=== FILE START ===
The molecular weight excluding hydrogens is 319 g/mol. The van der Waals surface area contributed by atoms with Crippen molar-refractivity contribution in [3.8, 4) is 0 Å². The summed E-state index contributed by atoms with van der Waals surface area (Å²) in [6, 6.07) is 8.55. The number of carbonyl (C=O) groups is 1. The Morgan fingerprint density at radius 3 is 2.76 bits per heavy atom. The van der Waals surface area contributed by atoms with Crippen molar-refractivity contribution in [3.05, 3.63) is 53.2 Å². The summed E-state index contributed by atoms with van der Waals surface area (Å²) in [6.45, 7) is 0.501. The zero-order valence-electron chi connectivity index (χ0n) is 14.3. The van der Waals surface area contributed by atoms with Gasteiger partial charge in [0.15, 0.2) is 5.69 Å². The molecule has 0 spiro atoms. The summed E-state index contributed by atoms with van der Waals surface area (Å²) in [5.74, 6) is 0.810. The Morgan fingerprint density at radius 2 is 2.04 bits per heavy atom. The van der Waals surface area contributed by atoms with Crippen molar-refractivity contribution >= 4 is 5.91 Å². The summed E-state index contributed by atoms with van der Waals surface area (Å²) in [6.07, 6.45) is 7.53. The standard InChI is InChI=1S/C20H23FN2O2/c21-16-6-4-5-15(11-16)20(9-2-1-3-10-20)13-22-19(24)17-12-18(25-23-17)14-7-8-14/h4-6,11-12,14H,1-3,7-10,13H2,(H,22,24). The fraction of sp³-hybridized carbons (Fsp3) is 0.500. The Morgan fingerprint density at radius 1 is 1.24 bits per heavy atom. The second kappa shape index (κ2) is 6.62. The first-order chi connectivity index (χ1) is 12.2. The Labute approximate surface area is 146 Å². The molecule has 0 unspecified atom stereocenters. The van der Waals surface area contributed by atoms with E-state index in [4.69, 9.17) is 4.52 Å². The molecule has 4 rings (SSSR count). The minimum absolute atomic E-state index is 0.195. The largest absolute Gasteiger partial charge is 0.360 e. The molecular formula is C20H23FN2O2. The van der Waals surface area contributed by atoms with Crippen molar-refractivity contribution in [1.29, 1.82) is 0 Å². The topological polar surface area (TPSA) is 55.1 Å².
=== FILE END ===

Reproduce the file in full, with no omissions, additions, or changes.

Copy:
The molecular weight excluding hydrogens is 319 g/mol. The van der Waals surface area contributed by atoms with Crippen molar-refractivity contribution in [3.8, 4) is 0 Å². The summed E-state index contributed by atoms with van der Waals surface area (Å²) in [6, 6.07) is 8.55. The number of carbonyl (C=O) groups is 1. The Morgan fingerprint density at radius 3 is 2.76 bits per heavy atom. The van der Waals surface area contributed by atoms with Crippen molar-refractivity contribution in [3.05, 3.63) is 53.2 Å². The summed E-state index contributed by atoms with van der Waals surface area (Å²) in [6.45, 7) is 0.501. The zero-order valence-electron chi connectivity index (χ0n) is 14.3. The van der Waals surface area contributed by atoms with Gasteiger partial charge in [0.15, 0.2) is 5.69 Å². The molecule has 0 spiro atoms. The summed E-state index contributed by atoms with van der Waals surface area (Å²) in [5.74, 6) is 0.810. The Morgan fingerprint density at radius 2 is 2.04 bits per heavy atom. The van der Waals surface area contributed by atoms with Crippen molar-refractivity contribution >= 4 is 5.91 Å². The summed E-state index contributed by atoms with van der Waals surface area (Å²) in [6.07, 6.45) is 7.53. The standard InChI is InChI=1S/C20H23FN2O2/c21-16-6-4-5-15(11-16)20(9-2-1-3-10-20)13-22-19(24)17-12-18(25-23-17)14-7-8-14/h4-6,11-12,14H,1-3,7-10,13H2,(H,22,24). The fraction of sp³-hybridized carbons (Fsp3) is 0.500. The Morgan fingerprint density at radius 1 is 1.24 bits per heavy atom. The second kappa shape index (κ2) is 6.62. The first-order chi connectivity index (χ1) is 12.2. The Labute approximate surface area is 146 Å². The molecule has 0 unspecified atom stereocenters. The van der Waals surface area contributed by atoms with E-state index in [4.69, 9.17) is 4.52 Å². The molecule has 4 rings (SSSR count). The minimum absolute atomic E-state index is 0.195. The largest absolute Gasteiger partial charge is 0.360 e. The molecular formula is C20H23FN2O2. The van der Waals surface area contributed by atoms with Crippen molar-refractivity contribution in [1.29, 1.82) is 0 Å². The topological polar surface area (TPSA) is 55.1 Å².